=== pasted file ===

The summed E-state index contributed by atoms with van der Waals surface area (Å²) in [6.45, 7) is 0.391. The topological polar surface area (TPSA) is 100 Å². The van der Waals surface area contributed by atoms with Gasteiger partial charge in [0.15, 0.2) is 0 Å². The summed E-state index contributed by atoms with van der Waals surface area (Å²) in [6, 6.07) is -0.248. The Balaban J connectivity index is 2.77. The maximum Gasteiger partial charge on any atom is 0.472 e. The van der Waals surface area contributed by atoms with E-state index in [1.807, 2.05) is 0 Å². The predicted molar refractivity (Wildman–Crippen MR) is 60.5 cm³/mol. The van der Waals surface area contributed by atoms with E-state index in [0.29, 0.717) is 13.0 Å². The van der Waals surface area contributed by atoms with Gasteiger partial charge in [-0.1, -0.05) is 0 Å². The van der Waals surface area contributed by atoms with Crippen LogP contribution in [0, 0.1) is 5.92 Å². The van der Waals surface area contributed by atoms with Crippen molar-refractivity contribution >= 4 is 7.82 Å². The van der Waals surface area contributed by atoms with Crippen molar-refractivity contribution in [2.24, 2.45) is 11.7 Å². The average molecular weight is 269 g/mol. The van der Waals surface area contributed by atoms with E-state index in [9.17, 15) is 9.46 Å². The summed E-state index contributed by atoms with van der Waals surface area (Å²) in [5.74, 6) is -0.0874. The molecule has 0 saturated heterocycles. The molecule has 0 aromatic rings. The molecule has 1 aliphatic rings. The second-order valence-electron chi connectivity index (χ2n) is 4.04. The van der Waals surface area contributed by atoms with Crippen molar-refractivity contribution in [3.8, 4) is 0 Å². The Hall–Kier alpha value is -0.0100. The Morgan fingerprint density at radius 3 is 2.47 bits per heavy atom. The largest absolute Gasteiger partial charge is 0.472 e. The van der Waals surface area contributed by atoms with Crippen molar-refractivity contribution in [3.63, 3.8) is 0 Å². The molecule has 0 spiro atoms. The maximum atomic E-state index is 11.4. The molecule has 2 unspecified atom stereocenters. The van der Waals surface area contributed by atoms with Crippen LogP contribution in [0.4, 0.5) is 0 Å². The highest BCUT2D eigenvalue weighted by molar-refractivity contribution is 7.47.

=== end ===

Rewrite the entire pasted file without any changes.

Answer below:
The summed E-state index contributed by atoms with van der Waals surface area (Å²) in [6.45, 7) is 0.391. The topological polar surface area (TPSA) is 100 Å². The van der Waals surface area contributed by atoms with Gasteiger partial charge in [0.15, 0.2) is 0 Å². The summed E-state index contributed by atoms with van der Waals surface area (Å²) in [6, 6.07) is -0.248. The Balaban J connectivity index is 2.77. The maximum Gasteiger partial charge on any atom is 0.472 e. The van der Waals surface area contributed by atoms with E-state index in [1.807, 2.05) is 0 Å². The predicted molar refractivity (Wildman–Crippen MR) is 60.5 cm³/mol. The van der Waals surface area contributed by atoms with E-state index in [0.29, 0.717) is 13.0 Å². The van der Waals surface area contributed by atoms with Gasteiger partial charge in [-0.1, -0.05) is 0 Å². The van der Waals surface area contributed by atoms with Crippen LogP contribution in [0, 0.1) is 5.92 Å². The van der Waals surface area contributed by atoms with Crippen molar-refractivity contribution >= 4 is 7.82 Å². The van der Waals surface area contributed by atoms with Crippen molar-refractivity contribution in [2.24, 2.45) is 11.7 Å². The average molecular weight is 269 g/mol. The van der Waals surface area contributed by atoms with E-state index in [9.17, 15) is 9.46 Å². The summed E-state index contributed by atoms with van der Waals surface area (Å²) in [5.74, 6) is -0.0874. The molecule has 0 saturated heterocycles. The molecule has 0 aromatic rings. The molecule has 1 aliphatic rings. The second-order valence-electron chi connectivity index (χ2n) is 4.04. The van der Waals surface area contributed by atoms with Crippen molar-refractivity contribution in [3.8, 4) is 0 Å². The Hall–Kier alpha value is -0.0100. The Morgan fingerprint density at radius 3 is 2.47 bits per heavy atom. The largest absolute Gasteiger partial charge is 0.472 e. The van der Waals surface area contributed by atoms with Crippen molar-refractivity contribution in [3.63, 3.8) is 0 Å². The molecule has 0 spiro atoms. The maximum atomic E-state index is 11.4. The molecule has 2 unspecified atom stereocenters. The van der Waals surface area contributed by atoms with Crippen LogP contribution in [0.4, 0.5) is 0 Å². The highest BCUT2D eigenvalue weighted by molar-refractivity contribution is 7.47.